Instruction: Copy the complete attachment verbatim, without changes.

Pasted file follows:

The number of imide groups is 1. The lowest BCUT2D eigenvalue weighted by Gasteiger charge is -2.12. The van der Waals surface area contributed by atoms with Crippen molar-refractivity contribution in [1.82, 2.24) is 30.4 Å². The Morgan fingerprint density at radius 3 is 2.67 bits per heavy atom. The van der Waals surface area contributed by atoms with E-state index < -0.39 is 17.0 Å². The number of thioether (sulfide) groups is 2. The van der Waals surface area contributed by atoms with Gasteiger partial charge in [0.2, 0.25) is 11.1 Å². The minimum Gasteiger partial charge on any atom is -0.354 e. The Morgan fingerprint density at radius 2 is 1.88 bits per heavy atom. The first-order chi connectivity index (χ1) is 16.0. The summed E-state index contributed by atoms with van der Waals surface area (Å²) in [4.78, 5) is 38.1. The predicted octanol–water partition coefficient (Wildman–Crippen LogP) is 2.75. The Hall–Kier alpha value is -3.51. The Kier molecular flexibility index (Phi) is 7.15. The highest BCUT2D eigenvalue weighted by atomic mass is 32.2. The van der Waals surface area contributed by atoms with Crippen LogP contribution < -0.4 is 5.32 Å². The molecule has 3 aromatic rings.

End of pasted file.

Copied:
The number of imide groups is 1. The lowest BCUT2D eigenvalue weighted by Gasteiger charge is -2.12. The van der Waals surface area contributed by atoms with Crippen molar-refractivity contribution in [1.82, 2.24) is 30.4 Å². The Morgan fingerprint density at radius 3 is 2.67 bits per heavy atom. The van der Waals surface area contributed by atoms with E-state index < -0.39 is 17.0 Å². The number of thioether (sulfide) groups is 2. The van der Waals surface area contributed by atoms with Gasteiger partial charge in [0.2, 0.25) is 11.1 Å². The minimum Gasteiger partial charge on any atom is -0.354 e. The Morgan fingerprint density at radius 2 is 1.88 bits per heavy atom. The first-order chi connectivity index (χ1) is 16.0. The summed E-state index contributed by atoms with van der Waals surface area (Å²) in [4.78, 5) is 38.1. The predicted octanol–water partition coefficient (Wildman–Crippen LogP) is 2.75. The Hall–Kier alpha value is -3.51. The Kier molecular flexibility index (Phi) is 7.15. The highest BCUT2D eigenvalue weighted by atomic mass is 32.2. The van der Waals surface area contributed by atoms with Crippen LogP contribution < -0.4 is 5.32 Å². The molecule has 3 aromatic rings.